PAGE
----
The author reviews the second part of Ajwan’s science fiction series by Noura AlNoman, and compares it with the first part in terms of plot and characters maturity.
Ms. Noura Alnoman keeps a consistent pace in her ability to grab the attention of her readers once more. Ajwan’s story continues in the second book of the series under the name Mandan. For the second time in a row, the writer has succeeded in translating every single emotion into words. This novel is bitter in a very good way because of the love-hate relationship that develops between the reader and some of the characters. As I have finally gotten into watching the Star Wars series I was able to see that the author was inspired by the series. It is so amazing that nothing in the world of Ajwan imitates the world of the Star Wars franchise and the author was able to easily keep the originality of her characters, settings, and plot intact.
The brilliance falls under the author’s writing style. It was free of gimmicks and philosophical approaches and still, she had managed to keep the novel vibrant and intense. Mandan as the second book of the series is, in my opinion, stronger and more fast paced than Ajwan the novel. Ajwan had focused on a universal disaster, which would make it a little more confusing to some of the readers because that led to the creation of many planets and characters. Mandan focused a little bit more on the characters, and that seemed to bring them to life. There are characters that would absorb nothing but pure hate from the readers and yet the readers will find themselves eventually sympathizing with these characters.
The characters in Mandan are more developed. Ajwan, as the protagonist of this series, is less whiny in book two of the series. She is stronger and rounder than her old self. Her physical, mental, and emotional growth is witnessed by the readers throughout the book despite her physical limitations, and her will to find her child and protect him is stronger than ever. The antagonist has grown to be far more twisted in Mandan, and the novelist did not shy away from being brutal in writing off some of the characters in the most violent ways.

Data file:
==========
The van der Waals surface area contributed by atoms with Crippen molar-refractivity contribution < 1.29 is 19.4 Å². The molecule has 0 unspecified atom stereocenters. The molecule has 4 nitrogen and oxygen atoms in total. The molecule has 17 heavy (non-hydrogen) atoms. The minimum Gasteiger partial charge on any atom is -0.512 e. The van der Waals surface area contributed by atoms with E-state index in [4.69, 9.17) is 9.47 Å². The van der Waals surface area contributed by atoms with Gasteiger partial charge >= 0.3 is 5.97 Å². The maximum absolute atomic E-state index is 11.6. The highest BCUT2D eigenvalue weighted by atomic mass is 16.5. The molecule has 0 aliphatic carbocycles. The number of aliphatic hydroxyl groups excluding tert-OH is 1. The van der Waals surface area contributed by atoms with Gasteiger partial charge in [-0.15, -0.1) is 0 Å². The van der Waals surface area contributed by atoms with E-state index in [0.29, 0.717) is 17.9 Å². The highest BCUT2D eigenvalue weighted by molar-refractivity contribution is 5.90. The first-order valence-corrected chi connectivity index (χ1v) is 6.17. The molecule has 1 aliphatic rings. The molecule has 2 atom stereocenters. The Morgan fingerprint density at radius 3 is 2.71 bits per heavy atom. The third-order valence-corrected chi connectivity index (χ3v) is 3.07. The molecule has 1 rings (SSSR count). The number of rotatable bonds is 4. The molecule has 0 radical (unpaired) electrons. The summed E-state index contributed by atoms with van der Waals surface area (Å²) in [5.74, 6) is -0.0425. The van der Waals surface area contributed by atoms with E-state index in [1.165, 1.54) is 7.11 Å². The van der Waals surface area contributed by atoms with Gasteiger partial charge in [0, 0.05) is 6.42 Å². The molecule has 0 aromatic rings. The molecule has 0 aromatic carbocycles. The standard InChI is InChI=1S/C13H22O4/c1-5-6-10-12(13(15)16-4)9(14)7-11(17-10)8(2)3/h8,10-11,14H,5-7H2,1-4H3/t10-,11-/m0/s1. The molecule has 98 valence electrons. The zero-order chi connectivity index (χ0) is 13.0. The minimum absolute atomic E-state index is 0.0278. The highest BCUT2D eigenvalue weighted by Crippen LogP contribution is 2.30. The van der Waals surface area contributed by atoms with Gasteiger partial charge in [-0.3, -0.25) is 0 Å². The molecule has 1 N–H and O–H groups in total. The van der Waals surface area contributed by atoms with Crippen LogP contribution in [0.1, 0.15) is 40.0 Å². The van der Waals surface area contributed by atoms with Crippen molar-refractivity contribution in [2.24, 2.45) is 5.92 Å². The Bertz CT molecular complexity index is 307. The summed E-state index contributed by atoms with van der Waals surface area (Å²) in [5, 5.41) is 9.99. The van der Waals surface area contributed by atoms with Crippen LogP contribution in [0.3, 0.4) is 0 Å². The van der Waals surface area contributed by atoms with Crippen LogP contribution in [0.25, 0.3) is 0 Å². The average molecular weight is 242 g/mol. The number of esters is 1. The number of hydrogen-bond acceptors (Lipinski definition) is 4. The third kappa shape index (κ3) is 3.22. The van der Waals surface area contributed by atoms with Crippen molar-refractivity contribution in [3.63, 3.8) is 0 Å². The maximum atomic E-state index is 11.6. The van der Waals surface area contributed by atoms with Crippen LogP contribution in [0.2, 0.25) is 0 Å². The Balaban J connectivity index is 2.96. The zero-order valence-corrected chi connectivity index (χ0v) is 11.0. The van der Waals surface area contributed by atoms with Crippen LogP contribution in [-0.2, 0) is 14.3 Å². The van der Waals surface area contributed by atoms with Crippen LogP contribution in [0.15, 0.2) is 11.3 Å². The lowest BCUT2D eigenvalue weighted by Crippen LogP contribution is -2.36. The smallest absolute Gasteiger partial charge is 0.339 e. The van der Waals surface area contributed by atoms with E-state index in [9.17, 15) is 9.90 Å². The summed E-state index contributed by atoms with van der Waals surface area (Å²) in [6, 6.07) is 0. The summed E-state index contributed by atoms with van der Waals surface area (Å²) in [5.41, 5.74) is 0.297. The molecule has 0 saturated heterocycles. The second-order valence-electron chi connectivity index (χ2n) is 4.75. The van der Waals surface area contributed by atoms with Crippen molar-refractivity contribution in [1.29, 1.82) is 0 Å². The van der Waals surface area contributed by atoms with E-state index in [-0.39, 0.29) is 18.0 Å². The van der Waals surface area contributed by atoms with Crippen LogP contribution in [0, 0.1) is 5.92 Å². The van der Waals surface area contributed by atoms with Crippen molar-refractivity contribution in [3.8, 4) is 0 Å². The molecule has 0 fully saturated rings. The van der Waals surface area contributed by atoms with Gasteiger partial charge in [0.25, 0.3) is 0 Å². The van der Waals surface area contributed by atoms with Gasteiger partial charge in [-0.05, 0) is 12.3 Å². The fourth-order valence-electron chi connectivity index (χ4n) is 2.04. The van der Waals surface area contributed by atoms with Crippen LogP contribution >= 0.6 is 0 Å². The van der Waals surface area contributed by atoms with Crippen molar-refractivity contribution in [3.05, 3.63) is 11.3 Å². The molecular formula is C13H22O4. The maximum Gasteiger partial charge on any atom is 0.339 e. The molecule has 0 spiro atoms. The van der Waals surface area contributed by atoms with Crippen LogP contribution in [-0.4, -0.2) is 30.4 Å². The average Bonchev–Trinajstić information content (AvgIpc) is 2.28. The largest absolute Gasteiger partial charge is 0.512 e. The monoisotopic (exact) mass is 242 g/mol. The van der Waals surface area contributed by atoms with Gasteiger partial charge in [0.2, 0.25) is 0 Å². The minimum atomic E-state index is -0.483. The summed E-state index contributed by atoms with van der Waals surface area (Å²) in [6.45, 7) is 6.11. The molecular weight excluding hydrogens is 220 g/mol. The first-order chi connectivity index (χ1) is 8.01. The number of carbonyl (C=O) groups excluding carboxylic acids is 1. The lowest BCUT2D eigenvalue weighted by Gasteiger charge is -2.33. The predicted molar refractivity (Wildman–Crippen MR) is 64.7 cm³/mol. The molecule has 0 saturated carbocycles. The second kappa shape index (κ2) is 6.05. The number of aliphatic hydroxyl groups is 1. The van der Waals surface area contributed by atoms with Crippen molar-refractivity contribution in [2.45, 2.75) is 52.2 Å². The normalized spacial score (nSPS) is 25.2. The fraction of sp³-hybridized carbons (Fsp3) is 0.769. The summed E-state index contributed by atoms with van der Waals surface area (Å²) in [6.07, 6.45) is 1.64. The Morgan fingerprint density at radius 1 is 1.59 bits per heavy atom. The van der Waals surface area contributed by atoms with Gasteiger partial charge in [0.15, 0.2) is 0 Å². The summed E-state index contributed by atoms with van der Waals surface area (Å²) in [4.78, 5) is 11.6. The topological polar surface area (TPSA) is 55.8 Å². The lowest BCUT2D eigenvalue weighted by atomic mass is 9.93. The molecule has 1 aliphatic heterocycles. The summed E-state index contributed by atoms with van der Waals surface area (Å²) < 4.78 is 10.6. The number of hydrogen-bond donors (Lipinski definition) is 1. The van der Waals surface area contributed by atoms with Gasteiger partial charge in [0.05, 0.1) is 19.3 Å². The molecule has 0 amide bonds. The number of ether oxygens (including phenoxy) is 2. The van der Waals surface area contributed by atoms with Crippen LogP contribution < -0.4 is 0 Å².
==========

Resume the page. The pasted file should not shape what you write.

The themes in this novel are very relatable to the political state of the world these days. It discusses the themes of survival, hope, the true ugly face of terrorism and how it brainwashes the youth into making the worst kinds of mistakes, and the struggle to survive the turmoil to be able to create a better peaceful future for the generations to come.
Mandan is not a novel where its writer did nothing but show off her ability to imagine and create a fictional world full of high-tech creations. The novel is far deeper than just a science fiction piece. It is a reflection of what is happening in our world and how brutality cannot be sugar coated. Hats off to Noura AlNoman once more for successfully creating such a complex world and making this novel part of an Arabic science fiction saga.
An avid reader, Maitha has always dreamt of being a recognized novelist and poet. For the last decade she focused on HR as a career, which has taken her away from her dream, but it’s never too late. Her column Pocket full of Books focuses on book reviews and doesn’t necessarily focus on a specific genre.
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